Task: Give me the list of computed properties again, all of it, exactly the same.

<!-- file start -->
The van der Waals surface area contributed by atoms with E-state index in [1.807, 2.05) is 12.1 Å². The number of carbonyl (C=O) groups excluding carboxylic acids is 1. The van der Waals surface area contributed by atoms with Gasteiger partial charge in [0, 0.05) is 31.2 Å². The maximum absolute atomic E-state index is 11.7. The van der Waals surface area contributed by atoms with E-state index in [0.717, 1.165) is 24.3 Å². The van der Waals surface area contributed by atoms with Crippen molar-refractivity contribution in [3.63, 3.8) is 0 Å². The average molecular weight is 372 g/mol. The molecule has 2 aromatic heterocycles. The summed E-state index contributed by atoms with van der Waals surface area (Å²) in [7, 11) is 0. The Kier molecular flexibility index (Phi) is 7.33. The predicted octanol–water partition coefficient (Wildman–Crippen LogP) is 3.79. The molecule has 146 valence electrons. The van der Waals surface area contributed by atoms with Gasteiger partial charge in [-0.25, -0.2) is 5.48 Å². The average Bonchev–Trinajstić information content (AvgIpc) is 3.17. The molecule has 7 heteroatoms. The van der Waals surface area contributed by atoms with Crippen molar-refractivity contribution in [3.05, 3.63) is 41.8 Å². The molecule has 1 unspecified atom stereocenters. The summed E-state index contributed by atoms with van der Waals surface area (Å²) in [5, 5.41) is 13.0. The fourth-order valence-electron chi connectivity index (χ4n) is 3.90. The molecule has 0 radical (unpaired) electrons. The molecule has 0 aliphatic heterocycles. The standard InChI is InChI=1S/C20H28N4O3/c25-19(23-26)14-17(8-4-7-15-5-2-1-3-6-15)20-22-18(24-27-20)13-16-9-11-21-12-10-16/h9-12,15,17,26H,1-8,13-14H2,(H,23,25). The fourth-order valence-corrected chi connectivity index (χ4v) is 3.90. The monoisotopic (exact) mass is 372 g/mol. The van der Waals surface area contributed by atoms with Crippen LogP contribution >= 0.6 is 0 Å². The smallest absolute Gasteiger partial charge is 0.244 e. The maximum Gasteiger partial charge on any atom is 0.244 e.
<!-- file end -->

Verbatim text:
The van der Waals surface area contributed by atoms with E-state index in [1.807, 2.05) is 12.1 Å². The number of carbonyl (C=O) groups excluding carboxylic acids is 1. The van der Waals surface area contributed by atoms with Gasteiger partial charge in [0, 0.05) is 31.2 Å². The maximum absolute atomic E-state index is 11.7. The van der Waals surface area contributed by atoms with E-state index in [0.717, 1.165) is 24.3 Å². The van der Waals surface area contributed by atoms with Crippen molar-refractivity contribution in [3.63, 3.8) is 0 Å². The average molecular weight is 372 g/mol. The molecule has 2 aromatic heterocycles. The summed E-state index contributed by atoms with van der Waals surface area (Å²) in [7, 11) is 0. The Kier molecular flexibility index (Phi) is 7.33. The predicted octanol–water partition coefficient (Wildman–Crippen LogP) is 3.79. The molecule has 146 valence electrons. The van der Waals surface area contributed by atoms with Gasteiger partial charge in [-0.25, -0.2) is 5.48 Å². The average Bonchev–Trinajstić information content (AvgIpc) is 3.17. The molecule has 7 heteroatoms. The van der Waals surface area contributed by atoms with Crippen molar-refractivity contribution in [3.05, 3.63) is 41.8 Å². The molecule has 1 unspecified atom stereocenters. The summed E-state index contributed by atoms with van der Waals surface area (Å²) in [5, 5.41) is 13.0. The fourth-order valence-electron chi connectivity index (χ4n) is 3.90. The molecule has 0 radical (unpaired) electrons. The molecule has 0 aliphatic heterocycles. The standard InChI is InChI=1S/C20H28N4O3/c25-19(23-26)14-17(8-4-7-15-5-2-1-3-6-15)20-22-18(24-27-20)13-16-9-11-21-12-10-16/h9-12,15,17,26H,1-8,13-14H2,(H,23,25). The fourth-order valence-corrected chi connectivity index (χ4v) is 3.90. The monoisotopic (exact) mass is 372 g/mol. The van der Waals surface area contributed by atoms with Crippen LogP contribution >= 0.6 is 0 Å². The smallest absolute Gasteiger partial charge is 0.244 e. The maximum Gasteiger partial charge on any atom is 0.244 e.